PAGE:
By U.S. ArmyNovember 28, 2018
In 2010 the Army began combat deploying the AN/TPQ-53 Radar, to backtrack the trajectory of hostile mortar and artillery rounds to their firing point. In 2011 it began fielding the AN/TPQ-50 Lightweight Counter Mortar Radar, a much smaller radar typically mounted on a Humvee to counter mortar, artillery and rockets at shorter ranges. Both have performed this mission well.
In 2017, the Joint Program Executive Office for Chemical, Biological, Radiological and Nuclear Defense, or JPEO CBRND, created an Experimentation Directorate. The directorate was tasked with increasing warning time U.S. forces would have to respond to an attack in a CBRN environment. JPEO CBRND teamed up with the radar experts at the U.S. Army Communications Electronics Research and Development Center, Intelligence and Information Warfare Directorate (CERDEC l2WD), to oversee collection and analysis of the radar data.
Both radars had already shown they could distinguish between rockets, artillery and mortars in flight, but their effectiveness at identifying simulated chemical projectiles well before an air or ground burst needed to be known. In a CBRN environment, seconds are precious. A gas mask may take 10 seconds to don, and protective clothing even longer. A few extra seconds can save lives and preserve mission effectiveness.
In October, the radars and other technologies collected data in the remote Utah desert at Dugway Proving Ground, whose experience with chemical, biological and radiological defense began in 1942.
John Bartel, technology manager for the Integrated Early Warning office, explained that IEW works with each service to determine their needs. The level of awareness and capability required for each service's system is based upon these needs and the capability of the technology.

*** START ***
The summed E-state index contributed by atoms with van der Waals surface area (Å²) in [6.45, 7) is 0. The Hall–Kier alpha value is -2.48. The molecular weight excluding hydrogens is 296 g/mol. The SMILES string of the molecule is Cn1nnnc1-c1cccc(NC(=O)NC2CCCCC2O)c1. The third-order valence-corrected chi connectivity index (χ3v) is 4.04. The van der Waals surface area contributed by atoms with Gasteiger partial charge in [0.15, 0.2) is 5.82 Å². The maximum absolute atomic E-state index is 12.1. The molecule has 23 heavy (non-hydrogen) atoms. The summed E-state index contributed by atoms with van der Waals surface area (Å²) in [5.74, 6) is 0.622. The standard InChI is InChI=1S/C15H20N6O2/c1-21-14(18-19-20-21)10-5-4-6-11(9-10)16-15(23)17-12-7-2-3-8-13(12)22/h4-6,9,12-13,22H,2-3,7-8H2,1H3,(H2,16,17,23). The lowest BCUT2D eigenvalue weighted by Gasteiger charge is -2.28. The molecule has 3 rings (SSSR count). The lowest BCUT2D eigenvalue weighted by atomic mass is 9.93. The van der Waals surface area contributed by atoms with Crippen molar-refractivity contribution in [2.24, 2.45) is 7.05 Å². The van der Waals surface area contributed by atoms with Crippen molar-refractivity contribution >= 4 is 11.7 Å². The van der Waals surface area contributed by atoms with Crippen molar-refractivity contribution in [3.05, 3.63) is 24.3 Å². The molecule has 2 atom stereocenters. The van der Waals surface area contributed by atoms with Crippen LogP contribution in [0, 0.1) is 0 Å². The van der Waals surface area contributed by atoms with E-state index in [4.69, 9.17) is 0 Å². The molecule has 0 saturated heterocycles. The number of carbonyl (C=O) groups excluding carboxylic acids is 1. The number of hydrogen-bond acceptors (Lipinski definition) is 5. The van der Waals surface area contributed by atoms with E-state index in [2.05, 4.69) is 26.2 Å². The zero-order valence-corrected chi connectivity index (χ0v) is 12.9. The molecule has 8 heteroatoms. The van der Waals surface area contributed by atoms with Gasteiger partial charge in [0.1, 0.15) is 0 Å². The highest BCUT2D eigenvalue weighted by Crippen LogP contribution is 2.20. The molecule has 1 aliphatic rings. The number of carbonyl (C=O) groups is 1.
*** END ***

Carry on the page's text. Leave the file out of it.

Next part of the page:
A wide range of firing data was needed to mimic varied scenarios of a chemical attack. International treaties forbid the use of chemical agents outdoors, even for defense testing and data collection. Accordingly, various 155mm projectiles were filled with simulated agent, a substance that resembles actual agent from the perspective of the data collection system.
M109 Paladin howitzers fired the simulated chemical projectiles to burst above the target or on the ground, depending upon the scenario. More than one firing point was used, to send projectiles at different angles relative to the radars. Data generated from the firing of various projectiles may be used to create program algorithms that more positively identify the kind of projectile in different scenarios.
Though radar was predominant, other technologies collected data separately from the radars to determine the best potential instrument combinations for varied situations: particle sizers, LIDAR (Laser Imaging, Detection And Ranging), optical infrared, acoustical, seismic, point and standoff detectors. Point detectors must be exposed to the agent to identify and measure, but standoff detectors typically use a laser to identify and measure at a distance, far from exposure.
Using awareness and capability specific to their needs, based upon data collected at Dugway, commanders can make informed decisions within a CBRN environment and quickly inform higher commands of a likely chemical attack.
"Basically, can you distinguish different round types and inform the military decision making process?" Bartel said.
Whatever the equipment, the goal is identical: give U.S. forces more time to prepare for an imminent chemical weapon attack.